We can’t attribute the frankly insane amalgamation of talent to a single previous project, though. Masayoshi Tanaka of Your Name fame will provide his lovely designs and very thorough corrections to the plate, while the Gainax spirit will continue with Trigger’s own Hiroyuki Imaishi focusing exclusively on making the action as exciting as possible – both points that synergise well with the outrageous animator army it’s also assembled. Megumi Kouno has personally confirmed her own involvement, while we can also expect the likes of Isao Hayashi and Akira Hamaguchi to deliver a significant amount of work, alongside plenty of Trigger regulars. Sejoon Kim mentioned his plans to act as an animation director on the project as well, likely lending his mecha expertise but also to keep on expanding his repertoire towards character work. Even renowned production assistant Shouta Umehara has been moved over here from SideM as well, meaning that the crew of outstanding youngsters he’s attached to will follow suit as well. This is by all means an all-star team.
I did mention on paper earlier for a reason, though. It’s become clear that Darlifra is airing earlier than was planned due to unknown circumstances; details like the timing of the announcement and staff reshuffling like what happened to Umehara would be suspicious enough, but the creators themselves have admitted off-record that this was meant to be a 2 cours anime airing next spring. Its active production started in September, which would easily be enough to make it work with the intended April broadcast but will be much tighter now, despite sending extra help to the project. The details mentioned at that point might have been altered even further; rather than Khara by themselves, the CG will now be a collaboration with A-1’s own 3D department, and even the percentage of hand drawn vs 3D robots – initially meant to be 70-30% – might have changed too. The unfortunate return of the A-1 scheduling curse is coupled with Trigger’s also questionable history of management, which might not be the greatest combination. Don’t take this purely as doomsaying, since the people involved are sadly accustomed to dealing with circumstances like this, and the concentration of talent is so outrageous that they’re bound to deliver spectacular work nonetheless. But since it will have an effect on it, this is all worth keeping in mind, specially if things take a turn for the worse. On a more personal note, I’ll admit that the initial amazement over the unbelievable lineup of artists has been fading over as they’ve been giving more details about the show, but the fact that I’m still more than willing to watch and possibly even cover it here speaks volumes of the excellence of the creators involved. While DARLING in the FRANKXX comes prepackaged with some issues, it’s one of the titles most densely packed with talent not just this season, but surely this year.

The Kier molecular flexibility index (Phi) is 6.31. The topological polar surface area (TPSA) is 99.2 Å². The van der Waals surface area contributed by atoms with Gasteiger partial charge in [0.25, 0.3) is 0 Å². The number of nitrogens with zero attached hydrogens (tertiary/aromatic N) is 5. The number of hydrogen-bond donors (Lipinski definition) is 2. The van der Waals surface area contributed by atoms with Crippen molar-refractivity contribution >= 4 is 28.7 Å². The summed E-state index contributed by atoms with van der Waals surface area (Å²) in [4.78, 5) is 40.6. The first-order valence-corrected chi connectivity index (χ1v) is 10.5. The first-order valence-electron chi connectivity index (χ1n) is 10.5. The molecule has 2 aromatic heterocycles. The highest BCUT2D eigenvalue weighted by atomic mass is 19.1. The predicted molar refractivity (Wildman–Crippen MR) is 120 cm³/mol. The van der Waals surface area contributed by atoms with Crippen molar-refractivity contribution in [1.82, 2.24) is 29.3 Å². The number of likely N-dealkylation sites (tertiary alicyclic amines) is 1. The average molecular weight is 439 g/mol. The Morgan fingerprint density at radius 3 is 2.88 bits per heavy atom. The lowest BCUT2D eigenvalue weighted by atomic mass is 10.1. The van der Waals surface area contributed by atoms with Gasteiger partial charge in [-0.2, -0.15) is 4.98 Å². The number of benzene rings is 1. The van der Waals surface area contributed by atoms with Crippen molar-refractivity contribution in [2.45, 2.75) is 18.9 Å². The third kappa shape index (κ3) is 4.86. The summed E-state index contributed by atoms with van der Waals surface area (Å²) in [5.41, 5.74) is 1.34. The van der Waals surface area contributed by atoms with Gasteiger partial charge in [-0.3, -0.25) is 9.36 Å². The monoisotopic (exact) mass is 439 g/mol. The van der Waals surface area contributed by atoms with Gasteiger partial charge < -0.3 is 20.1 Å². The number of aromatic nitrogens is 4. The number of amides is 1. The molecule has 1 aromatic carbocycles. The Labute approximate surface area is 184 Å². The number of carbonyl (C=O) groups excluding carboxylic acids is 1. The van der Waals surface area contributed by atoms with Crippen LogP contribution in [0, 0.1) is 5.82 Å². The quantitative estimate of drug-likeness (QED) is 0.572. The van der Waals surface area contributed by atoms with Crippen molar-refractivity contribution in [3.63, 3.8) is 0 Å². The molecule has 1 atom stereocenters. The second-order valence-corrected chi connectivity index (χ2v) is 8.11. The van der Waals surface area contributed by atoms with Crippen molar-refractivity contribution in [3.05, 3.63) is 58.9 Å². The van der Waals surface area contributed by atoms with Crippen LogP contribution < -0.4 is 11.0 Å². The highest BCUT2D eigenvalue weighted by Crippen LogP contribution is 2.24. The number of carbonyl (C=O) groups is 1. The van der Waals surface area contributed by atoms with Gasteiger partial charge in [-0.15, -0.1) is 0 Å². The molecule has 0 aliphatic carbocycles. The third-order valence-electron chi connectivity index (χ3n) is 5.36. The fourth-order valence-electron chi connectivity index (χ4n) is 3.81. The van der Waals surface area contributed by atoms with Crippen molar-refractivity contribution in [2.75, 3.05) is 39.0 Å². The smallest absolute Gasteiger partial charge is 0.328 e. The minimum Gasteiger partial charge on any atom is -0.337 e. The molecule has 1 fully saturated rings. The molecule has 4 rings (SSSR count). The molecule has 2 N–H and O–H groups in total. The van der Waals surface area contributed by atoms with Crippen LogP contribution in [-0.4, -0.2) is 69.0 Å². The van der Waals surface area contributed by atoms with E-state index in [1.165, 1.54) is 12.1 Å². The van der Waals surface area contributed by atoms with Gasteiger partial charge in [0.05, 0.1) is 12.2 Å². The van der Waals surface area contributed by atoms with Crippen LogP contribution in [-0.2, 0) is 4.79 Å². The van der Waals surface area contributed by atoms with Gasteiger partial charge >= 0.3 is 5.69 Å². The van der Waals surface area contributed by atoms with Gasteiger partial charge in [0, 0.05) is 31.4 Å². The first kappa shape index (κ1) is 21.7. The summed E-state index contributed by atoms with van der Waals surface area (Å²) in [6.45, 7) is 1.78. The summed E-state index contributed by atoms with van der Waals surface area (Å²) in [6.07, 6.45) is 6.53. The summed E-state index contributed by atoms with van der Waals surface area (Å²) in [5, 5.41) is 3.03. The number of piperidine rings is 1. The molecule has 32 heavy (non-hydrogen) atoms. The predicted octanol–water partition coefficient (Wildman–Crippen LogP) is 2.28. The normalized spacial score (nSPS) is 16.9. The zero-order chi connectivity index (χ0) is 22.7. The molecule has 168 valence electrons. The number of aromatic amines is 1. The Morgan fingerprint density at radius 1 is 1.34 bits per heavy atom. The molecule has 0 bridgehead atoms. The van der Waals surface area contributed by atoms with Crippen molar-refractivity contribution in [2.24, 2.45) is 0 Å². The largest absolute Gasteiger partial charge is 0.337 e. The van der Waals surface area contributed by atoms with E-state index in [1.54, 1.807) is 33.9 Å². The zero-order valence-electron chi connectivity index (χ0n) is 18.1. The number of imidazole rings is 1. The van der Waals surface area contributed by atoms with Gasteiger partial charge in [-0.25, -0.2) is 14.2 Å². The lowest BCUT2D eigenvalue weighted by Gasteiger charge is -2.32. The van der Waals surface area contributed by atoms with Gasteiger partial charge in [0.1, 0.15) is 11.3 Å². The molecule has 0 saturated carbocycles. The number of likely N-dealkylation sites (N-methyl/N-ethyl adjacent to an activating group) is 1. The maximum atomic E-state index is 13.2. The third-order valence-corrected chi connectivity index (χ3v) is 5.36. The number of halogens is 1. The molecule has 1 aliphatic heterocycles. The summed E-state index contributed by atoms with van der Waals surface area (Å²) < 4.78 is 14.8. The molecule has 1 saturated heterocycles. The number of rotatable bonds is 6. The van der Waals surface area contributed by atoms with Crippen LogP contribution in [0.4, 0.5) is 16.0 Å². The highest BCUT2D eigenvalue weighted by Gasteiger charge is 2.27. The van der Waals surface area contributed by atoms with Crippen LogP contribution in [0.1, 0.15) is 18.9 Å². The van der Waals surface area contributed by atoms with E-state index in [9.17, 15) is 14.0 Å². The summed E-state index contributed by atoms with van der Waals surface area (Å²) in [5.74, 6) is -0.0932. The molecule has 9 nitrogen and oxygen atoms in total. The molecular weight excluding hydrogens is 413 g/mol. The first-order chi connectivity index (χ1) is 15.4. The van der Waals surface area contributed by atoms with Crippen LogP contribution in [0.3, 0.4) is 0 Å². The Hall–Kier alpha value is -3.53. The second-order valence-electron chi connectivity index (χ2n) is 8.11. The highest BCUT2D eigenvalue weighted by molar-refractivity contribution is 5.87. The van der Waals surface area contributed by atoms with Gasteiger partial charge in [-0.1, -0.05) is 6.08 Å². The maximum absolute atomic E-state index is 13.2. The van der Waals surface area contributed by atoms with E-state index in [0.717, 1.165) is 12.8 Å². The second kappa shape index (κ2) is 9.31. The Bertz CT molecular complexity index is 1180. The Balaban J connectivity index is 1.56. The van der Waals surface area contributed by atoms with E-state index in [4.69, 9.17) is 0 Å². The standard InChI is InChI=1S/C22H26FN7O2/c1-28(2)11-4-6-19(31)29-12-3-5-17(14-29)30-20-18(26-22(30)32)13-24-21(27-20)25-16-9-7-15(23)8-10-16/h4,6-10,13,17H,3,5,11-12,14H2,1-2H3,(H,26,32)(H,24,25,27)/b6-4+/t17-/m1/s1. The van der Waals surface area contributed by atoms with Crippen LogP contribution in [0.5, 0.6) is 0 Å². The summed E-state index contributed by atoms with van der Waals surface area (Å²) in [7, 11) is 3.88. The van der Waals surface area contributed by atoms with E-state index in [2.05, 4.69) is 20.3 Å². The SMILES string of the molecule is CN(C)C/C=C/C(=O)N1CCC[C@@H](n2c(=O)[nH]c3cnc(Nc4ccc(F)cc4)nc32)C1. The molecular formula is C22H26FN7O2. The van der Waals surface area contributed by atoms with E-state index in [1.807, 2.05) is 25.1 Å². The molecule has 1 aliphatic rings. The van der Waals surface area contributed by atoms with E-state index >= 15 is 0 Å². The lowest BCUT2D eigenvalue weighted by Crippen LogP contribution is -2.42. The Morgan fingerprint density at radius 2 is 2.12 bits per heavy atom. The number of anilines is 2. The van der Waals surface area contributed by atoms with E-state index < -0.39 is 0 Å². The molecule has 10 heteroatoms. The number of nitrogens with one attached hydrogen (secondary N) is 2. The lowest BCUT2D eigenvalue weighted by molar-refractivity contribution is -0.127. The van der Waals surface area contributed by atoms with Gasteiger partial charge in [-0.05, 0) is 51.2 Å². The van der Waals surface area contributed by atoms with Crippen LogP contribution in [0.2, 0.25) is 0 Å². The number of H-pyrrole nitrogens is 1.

Kevin: The single grand prize winner in the Kyoto Animation Awards took a bit longer than expected to materialize, although that’s partly because the studio wanted to make it special even by their high standards. Not only is Violet Evergarden impossibly lavish, it’s also a title with a broad appeal, built from the ground with a worldwide – which shouldn’t be interpreted as international-only – audience in mind; even though it wasn’t part of the initial plans, it’s easy to see why they entrusted a project like this to Netflix, whether that ends up being beneficial or not. The excitement they’ve built over the last few years is going to be properly rewarded with a level of draftsmanship that defies the limits of TV anime. Production values alone can’t buy you eternal goodwill, but capable execution of solid material is bound to attract countless eyeballs when it comes in a package this shiny. It seems almost inevitable that this series will make it big.